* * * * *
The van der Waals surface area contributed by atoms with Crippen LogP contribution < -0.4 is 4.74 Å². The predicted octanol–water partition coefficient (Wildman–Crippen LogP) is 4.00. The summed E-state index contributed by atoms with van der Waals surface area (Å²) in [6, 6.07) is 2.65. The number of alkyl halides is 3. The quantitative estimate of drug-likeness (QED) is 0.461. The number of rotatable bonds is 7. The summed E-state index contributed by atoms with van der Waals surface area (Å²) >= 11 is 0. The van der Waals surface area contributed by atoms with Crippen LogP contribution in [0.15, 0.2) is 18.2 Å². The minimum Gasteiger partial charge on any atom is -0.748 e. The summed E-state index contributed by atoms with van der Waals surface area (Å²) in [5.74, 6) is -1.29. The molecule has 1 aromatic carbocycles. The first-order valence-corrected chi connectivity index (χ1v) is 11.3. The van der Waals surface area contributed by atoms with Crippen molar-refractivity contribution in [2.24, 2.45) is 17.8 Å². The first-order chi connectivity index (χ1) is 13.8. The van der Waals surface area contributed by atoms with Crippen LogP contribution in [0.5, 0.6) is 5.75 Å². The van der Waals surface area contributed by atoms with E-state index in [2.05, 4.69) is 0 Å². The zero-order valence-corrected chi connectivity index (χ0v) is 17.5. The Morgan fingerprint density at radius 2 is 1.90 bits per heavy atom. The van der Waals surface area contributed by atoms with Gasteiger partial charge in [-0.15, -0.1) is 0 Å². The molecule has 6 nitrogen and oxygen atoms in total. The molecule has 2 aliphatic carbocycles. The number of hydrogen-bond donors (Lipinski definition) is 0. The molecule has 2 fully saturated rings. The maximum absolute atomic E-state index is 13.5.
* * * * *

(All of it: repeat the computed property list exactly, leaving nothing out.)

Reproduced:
The van der Waals surface area contributed by atoms with Crippen LogP contribution < -0.4 is 4.74 Å². The predicted octanol–water partition coefficient (Wildman–Crippen LogP) is 4.00. The summed E-state index contributed by atoms with van der Waals surface area (Å²) in [6, 6.07) is 2.65. The number of alkyl halides is 3. The quantitative estimate of drug-likeness (QED) is 0.461. The number of rotatable bonds is 7. The summed E-state index contributed by atoms with van der Waals surface area (Å²) >= 11 is 0. The van der Waals surface area contributed by atoms with Crippen LogP contribution in [0.15, 0.2) is 18.2 Å². The minimum Gasteiger partial charge on any atom is -0.748 e. The summed E-state index contributed by atoms with van der Waals surface area (Å²) in [5.74, 6) is -1.29. The molecule has 1 aromatic carbocycles. The first-order valence-corrected chi connectivity index (χ1v) is 11.3. The van der Waals surface area contributed by atoms with Crippen molar-refractivity contribution in [2.24, 2.45) is 17.8 Å². The first-order chi connectivity index (χ1) is 13.8. The van der Waals surface area contributed by atoms with Crippen LogP contribution in [0.5, 0.6) is 5.75 Å². The van der Waals surface area contributed by atoms with E-state index in [2.05, 4.69) is 0 Å². The zero-order valence-corrected chi connectivity index (χ0v) is 17.5. The Morgan fingerprint density at radius 2 is 1.90 bits per heavy atom. The van der Waals surface area contributed by atoms with Gasteiger partial charge in [-0.15, -0.1) is 0 Å². The molecule has 6 nitrogen and oxygen atoms in total. The molecule has 2 aliphatic carbocycles. The number of hydrogen-bond donors (Lipinski definition) is 0. The molecule has 2 fully saturated rings. The maximum absolute atomic E-state index is 13.5.